Former Derby County academy graduate Giles Barnes has been confirmed as a new signing for Indian club Hyderabad FC who are to be managed by Phil Brown.

Hyderabad will take part in the new Indian Super League in place of FC Pune City.

(Photo by Laurence Griffiths/Getty Images).

The club, based in Hyderabad, have been busy ahead of the season opener on October 20. Phil Brown, meanwhile, has been appointed as manager, Republic World report.

Hyderabad have set up a new Twitter account to publish the names of their new recruits. Among them is Giles Barnes – a player several Derby fans will still look out for.

How Giles Barnes became a favourite at Derby County:

Barnes came through the Derby youth academy in 2005 and was widely regarded as one of the club’s best young players. He made his debut in 2005.

The attacker went on to play a pivotal role in the Rams’ promotion to the Premier League under manager Billy Davies in 2006-07. He scored eight goals in 39 Championship games.

Barnes set up Stephen Pearson’s winner in the 1-0 playoff final victory over West Brom.

But the 31-year-old later suffered from injuries. First a broken foot, and then a knee injury which required surgery. On his return, he wasn’t the same player as before.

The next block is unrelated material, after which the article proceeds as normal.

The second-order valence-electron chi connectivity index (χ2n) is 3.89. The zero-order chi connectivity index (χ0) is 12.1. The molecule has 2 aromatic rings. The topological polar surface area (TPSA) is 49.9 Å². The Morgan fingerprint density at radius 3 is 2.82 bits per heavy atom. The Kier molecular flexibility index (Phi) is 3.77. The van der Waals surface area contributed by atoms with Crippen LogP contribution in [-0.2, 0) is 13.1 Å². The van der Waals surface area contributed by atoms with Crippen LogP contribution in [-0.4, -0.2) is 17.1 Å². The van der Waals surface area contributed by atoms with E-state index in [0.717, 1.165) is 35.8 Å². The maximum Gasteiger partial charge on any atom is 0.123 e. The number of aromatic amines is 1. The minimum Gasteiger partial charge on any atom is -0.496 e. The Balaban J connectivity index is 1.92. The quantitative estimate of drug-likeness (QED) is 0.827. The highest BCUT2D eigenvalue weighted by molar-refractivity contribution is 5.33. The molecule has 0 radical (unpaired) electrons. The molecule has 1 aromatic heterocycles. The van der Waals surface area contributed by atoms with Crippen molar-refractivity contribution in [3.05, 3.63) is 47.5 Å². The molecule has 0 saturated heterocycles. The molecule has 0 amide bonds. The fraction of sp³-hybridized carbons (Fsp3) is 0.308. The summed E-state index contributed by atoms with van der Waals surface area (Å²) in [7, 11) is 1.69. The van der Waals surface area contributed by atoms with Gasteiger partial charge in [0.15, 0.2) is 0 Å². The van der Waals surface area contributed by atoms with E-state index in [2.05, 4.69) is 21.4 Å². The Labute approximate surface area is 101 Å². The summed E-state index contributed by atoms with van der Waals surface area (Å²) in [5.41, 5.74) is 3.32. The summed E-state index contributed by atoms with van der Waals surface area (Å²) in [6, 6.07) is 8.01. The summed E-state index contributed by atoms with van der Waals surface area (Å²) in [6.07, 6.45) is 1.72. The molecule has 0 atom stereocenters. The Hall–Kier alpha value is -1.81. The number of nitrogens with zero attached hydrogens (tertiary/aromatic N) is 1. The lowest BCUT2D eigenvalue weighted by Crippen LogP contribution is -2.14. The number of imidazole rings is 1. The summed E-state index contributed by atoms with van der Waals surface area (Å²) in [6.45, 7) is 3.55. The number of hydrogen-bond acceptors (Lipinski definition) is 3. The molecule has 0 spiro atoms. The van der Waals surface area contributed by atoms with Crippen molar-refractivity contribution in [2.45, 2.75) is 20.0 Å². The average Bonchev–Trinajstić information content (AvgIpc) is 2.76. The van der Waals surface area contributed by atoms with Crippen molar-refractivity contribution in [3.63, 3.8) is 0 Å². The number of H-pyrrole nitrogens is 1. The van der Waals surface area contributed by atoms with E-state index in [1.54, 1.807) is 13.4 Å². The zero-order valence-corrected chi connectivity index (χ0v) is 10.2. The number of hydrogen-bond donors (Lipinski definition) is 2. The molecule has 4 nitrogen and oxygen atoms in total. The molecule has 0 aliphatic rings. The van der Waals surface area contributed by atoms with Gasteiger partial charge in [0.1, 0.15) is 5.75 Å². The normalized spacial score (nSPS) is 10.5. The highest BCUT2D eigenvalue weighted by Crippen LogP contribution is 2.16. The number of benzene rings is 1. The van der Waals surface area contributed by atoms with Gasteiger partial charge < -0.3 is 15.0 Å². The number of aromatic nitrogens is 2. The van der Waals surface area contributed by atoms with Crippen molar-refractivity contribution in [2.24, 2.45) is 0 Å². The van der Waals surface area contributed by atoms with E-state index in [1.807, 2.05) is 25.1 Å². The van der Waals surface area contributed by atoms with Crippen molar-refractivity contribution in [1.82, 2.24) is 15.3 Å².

Barnes had unsuccessful spells at West Brom and Doncaster Rovers. In 2012, he made the decision to move across to the US to feature in the MLS with Houston Dynamo.

To his credit, Barnes has forged a decent career in the States. He has also played for Vancouver Whitecaps, Orlando City, Colorado Rapids and Mexican side Leon.

(Photo by Bob Levey/Getty Images).

On the international scene, Barnes has 19 caps with Jamaica, scoring three goals.

Now, Barnes will try his luck in India. It’s ironic that his final club could be under former Rams boss Phil Brown. The same manager who gave him his senior debut at Pride Park.

Also see: £18m United man ‘likes’ Derby youngster’s Instagram message citing recent development.

Also see: Three released Derby County players still without a new club, including 51-capped international.

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